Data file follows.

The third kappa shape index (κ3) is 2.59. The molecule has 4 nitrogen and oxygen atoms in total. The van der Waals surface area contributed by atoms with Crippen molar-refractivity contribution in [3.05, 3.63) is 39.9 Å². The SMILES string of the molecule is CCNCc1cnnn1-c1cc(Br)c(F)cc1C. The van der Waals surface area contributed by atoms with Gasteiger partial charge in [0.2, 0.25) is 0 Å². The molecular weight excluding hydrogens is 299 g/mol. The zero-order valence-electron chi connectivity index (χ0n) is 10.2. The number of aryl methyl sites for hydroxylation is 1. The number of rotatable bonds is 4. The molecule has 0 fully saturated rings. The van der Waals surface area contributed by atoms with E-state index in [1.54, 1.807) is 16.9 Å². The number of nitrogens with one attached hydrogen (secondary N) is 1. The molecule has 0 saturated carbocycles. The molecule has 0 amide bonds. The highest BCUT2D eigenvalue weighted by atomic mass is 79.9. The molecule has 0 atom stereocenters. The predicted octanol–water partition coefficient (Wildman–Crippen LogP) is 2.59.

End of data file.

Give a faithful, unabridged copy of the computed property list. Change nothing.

The third kappa shape index (κ3) is 2.59. The molecule has 4 nitrogen and oxygen atoms in total. The van der Waals surface area contributed by atoms with Crippen molar-refractivity contribution in [3.05, 3.63) is 39.9 Å². The SMILES string of the molecule is CCNCc1cnnn1-c1cc(Br)c(F)cc1C. The van der Waals surface area contributed by atoms with Gasteiger partial charge in [0.2, 0.25) is 0 Å². The molecular weight excluding hydrogens is 299 g/mol. The zero-order valence-electron chi connectivity index (χ0n) is 10.2. The number of aryl methyl sites for hydroxylation is 1. The number of rotatable bonds is 4. The molecule has 0 fully saturated rings. The van der Waals surface area contributed by atoms with E-state index in [1.54, 1.807) is 16.9 Å². The number of nitrogens with one attached hydrogen (secondary N) is 1. The molecule has 0 saturated carbocycles. The molecule has 0 amide bonds. The highest BCUT2D eigenvalue weighted by atomic mass is 79.9. The molecule has 0 atom stereocenters. The predicted octanol–water partition coefficient (Wildman–Crippen LogP) is 2.59.